The case of a man who campaigned for doctors to be allowed to kill him will not go to the Court of Appeal, High Court Judges have ruled.
Lord Justice Toulson said the case was “plainly a matter for Parliament”.
Tony Nicklinson, who suffered from a condition known as ‘locked-in syndrome’, wanted doctors to be able to end his life.
The case was rejected by the High Court in August. However, Mr Nicklinson’s wife vowed to carry on the case after her husband died soon after the verdict was given.
Now judges at the High Court have turned down an application by Jane Nicklinson to be made party to the proceedings.
Lord Justice Toulson said: “We do not consider that the proposed appeal has any real prospect of success.
“It is, of course, an important question whether the law of murder should be changed in the way that Tony fought for, but it does not follow that permission to appeal should therefore be granted. We consider it to be plainly a matter for Parliament.”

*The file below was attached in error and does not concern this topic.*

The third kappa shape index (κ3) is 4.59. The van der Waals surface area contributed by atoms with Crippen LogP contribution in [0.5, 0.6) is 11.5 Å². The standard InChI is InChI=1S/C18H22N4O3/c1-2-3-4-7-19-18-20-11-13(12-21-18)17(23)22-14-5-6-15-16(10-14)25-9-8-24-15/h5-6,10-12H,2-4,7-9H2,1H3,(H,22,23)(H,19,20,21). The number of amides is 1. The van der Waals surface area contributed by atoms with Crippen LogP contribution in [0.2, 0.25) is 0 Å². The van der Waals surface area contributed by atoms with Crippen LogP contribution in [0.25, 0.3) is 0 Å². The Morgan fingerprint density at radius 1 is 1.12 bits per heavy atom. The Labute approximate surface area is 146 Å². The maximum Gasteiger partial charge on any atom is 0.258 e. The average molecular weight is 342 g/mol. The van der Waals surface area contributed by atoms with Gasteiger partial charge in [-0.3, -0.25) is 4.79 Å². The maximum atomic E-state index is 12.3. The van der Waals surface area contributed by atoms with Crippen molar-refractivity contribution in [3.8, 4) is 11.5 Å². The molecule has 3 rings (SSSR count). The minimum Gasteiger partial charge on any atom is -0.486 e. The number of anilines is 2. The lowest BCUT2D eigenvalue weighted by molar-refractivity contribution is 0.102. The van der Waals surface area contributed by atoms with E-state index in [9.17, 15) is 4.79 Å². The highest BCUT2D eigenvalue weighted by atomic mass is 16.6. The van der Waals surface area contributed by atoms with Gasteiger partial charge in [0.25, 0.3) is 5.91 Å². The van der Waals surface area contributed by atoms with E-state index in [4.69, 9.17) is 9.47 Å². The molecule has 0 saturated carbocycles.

Mrs Nicklinson has vowed to appeal the decision.
However a second locked-in sufferer, whose case was heard alongside that of Mr Nicklinson, has been given leave to appeal.
The man, known only as Martin, suffered a major stroke in 2008. He wants to be allowed a “dignified suicide”.
The judges gave his appeal the go-ahead as it raised “questions of sufficient significance to merit consideration by the Court of Appeal”.